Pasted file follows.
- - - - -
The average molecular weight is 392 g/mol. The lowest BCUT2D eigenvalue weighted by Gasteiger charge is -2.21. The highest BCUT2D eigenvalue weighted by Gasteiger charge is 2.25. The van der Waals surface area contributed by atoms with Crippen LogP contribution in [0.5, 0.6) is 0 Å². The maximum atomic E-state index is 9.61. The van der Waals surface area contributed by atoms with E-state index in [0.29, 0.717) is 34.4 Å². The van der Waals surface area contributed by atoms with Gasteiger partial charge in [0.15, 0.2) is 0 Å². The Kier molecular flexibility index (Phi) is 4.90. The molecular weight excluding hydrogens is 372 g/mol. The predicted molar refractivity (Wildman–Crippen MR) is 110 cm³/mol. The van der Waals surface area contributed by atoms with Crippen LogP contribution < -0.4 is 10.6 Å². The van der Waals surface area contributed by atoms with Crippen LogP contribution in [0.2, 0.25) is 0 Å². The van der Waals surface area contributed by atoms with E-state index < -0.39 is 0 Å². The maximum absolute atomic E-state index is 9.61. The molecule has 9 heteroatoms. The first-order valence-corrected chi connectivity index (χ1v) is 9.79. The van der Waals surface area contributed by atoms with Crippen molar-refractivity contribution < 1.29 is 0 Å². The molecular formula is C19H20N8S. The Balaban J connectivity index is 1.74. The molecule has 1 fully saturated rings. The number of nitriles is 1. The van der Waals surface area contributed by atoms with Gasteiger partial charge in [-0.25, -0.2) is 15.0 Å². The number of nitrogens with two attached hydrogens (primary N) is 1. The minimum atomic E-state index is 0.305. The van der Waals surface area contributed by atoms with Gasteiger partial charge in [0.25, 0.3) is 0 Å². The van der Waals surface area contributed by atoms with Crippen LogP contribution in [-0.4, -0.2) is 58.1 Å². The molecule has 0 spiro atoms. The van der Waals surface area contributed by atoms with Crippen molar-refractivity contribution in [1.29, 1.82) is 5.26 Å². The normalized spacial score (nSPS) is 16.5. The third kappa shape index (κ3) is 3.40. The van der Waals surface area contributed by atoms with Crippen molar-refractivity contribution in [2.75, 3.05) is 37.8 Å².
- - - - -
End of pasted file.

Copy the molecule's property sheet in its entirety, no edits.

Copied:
The average molecular weight is 392 g/mol. The lowest BCUT2D eigenvalue weighted by Gasteiger charge is -2.21. The highest BCUT2D eigenvalue weighted by Gasteiger charge is 2.25. The van der Waals surface area contributed by atoms with Crippen LogP contribution in [0.5, 0.6) is 0 Å². The maximum atomic E-state index is 9.61. The van der Waals surface area contributed by atoms with E-state index in [0.29, 0.717) is 34.4 Å². The van der Waals surface area contributed by atoms with Gasteiger partial charge in [0.15, 0.2) is 0 Å². The Kier molecular flexibility index (Phi) is 4.90. The molecular weight excluding hydrogens is 372 g/mol. The predicted molar refractivity (Wildman–Crippen MR) is 110 cm³/mol. The van der Waals surface area contributed by atoms with Crippen LogP contribution < -0.4 is 10.6 Å². The van der Waals surface area contributed by atoms with Crippen LogP contribution in [0.2, 0.25) is 0 Å². The van der Waals surface area contributed by atoms with E-state index < -0.39 is 0 Å². The maximum absolute atomic E-state index is 9.61. The molecule has 9 heteroatoms. The first-order valence-corrected chi connectivity index (χ1v) is 9.79. The van der Waals surface area contributed by atoms with Crippen molar-refractivity contribution < 1.29 is 0 Å². The molecular formula is C19H20N8S. The Balaban J connectivity index is 1.74. The molecule has 1 fully saturated rings. The number of nitriles is 1. The van der Waals surface area contributed by atoms with Gasteiger partial charge in [-0.25, -0.2) is 15.0 Å². The number of nitrogens with two attached hydrogens (primary N) is 1. The minimum atomic E-state index is 0.305. The van der Waals surface area contributed by atoms with Gasteiger partial charge in [0.25, 0.3) is 0 Å². The van der Waals surface area contributed by atoms with Crippen LogP contribution in [-0.4, -0.2) is 58.1 Å². The molecule has 0 spiro atoms. The van der Waals surface area contributed by atoms with Crippen molar-refractivity contribution in [1.29, 1.82) is 5.26 Å². The normalized spacial score (nSPS) is 16.5. The third kappa shape index (κ3) is 3.40. The van der Waals surface area contributed by atoms with Crippen molar-refractivity contribution in [2.75, 3.05) is 37.8 Å².